While drainage is the most important aspect of a palm soil mix, I always use some clay to ensure there is something in the soil mix that can hold water. Especially with thirsty palms like Phoenix spp. Instead of pumice you can also use vermiculite or perlite or any other kind of mineral drainage.

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Phoenikakias

It depends on where you place pot. If it is a sunny spot with low air humidity (and plant is not tropical) then it certainly has higher water needs. If spot is dark and /or has high air humidity (like a greenhouse or wintergarden) water needs are lower. I do not consider clay a good ingrediient for soil mix. It is heavier than pumice or perlite and either it gets washed off or it sinks eventully through watering to the deeper layers, where exactly the need for aeration is higher. Most Phoenix sp are easy plants regarding soil  to grow in pots but even with these you have to be extremely careful when clay is used in the potting mix.  I recall that I used clay for plants in pots staying all year round OUTDOORS, including Trachycarpus and Chamaerops. On the other hand I keep also outdoors in pot a Caryota mitis, which grows mainly in pumice. Then some years back drip system stopped working for over half a month during August. All potted palms suffered great damage but especially those growing in clay got really thrashed but not so, to my biggest surprise, the Caryota mitis in the pumice...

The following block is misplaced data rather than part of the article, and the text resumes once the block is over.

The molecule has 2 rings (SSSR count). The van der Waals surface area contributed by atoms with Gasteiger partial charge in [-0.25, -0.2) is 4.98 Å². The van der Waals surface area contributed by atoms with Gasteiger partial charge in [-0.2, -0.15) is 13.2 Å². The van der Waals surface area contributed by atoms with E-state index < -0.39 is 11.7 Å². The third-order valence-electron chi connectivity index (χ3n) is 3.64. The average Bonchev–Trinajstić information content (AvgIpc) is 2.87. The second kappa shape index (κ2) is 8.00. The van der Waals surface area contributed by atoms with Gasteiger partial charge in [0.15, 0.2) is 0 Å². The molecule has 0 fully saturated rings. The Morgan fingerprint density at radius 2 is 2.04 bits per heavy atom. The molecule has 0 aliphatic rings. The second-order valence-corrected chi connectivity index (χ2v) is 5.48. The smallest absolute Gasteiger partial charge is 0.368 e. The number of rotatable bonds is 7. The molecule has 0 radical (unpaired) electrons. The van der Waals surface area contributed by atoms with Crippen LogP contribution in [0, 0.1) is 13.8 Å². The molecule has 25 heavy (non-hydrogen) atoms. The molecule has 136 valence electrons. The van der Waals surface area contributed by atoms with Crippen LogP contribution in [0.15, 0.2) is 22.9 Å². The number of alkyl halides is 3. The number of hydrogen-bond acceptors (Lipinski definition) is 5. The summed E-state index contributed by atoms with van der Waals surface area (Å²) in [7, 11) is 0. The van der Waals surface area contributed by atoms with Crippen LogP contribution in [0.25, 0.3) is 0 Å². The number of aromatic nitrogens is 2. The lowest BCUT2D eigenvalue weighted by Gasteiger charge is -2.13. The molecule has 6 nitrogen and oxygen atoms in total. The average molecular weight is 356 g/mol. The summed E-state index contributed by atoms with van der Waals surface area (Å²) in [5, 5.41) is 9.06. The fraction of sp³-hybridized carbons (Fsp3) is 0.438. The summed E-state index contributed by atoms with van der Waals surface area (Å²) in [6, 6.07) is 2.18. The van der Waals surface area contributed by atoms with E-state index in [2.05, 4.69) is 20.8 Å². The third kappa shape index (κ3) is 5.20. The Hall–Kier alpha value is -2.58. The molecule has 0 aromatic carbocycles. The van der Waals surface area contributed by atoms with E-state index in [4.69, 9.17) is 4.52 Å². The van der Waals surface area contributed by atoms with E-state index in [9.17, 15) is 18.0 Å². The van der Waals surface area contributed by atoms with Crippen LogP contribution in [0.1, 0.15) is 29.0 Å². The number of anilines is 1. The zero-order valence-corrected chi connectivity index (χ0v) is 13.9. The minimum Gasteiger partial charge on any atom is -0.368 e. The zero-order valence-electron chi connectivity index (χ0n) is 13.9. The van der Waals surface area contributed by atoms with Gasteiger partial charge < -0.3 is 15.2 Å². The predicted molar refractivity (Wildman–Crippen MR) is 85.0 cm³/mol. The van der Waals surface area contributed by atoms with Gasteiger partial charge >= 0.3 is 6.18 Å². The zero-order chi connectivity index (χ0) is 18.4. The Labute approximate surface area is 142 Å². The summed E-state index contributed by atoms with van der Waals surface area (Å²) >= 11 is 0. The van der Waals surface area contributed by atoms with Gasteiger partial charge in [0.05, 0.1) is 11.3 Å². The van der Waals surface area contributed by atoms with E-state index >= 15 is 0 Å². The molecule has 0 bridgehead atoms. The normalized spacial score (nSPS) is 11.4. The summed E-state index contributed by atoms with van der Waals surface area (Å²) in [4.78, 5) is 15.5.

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Mohsen
On 12/26/2015, 7:57:11, Mohsen said:

Hybrid Lytocaryum seed update: 5 been germinated  :)

IMG_4186.JPG

update :

 

IMG_4245.JPG

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Mohsen

Chamaerops humilis after 3 month :

Pal, any suggestion for them? should I use normal potting mix?

IMG_4246.JPG

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Pal Meir
1 hour ago, Mohsen said:

Chamaerops humilis after 3 month :

Pal, any suggestion for them? should I use normal potting mix?

Chamaerops has normally more remote germination; are you sure that the seeds are from Ch.? For Chamaerops a sandy mix with good drainage (as for cacti) would be preferable, but when the seedlings get bigger they accept almost all draining soils. — Since the cotyl. sheath is not straight the eophyll may come out like a corkscrew.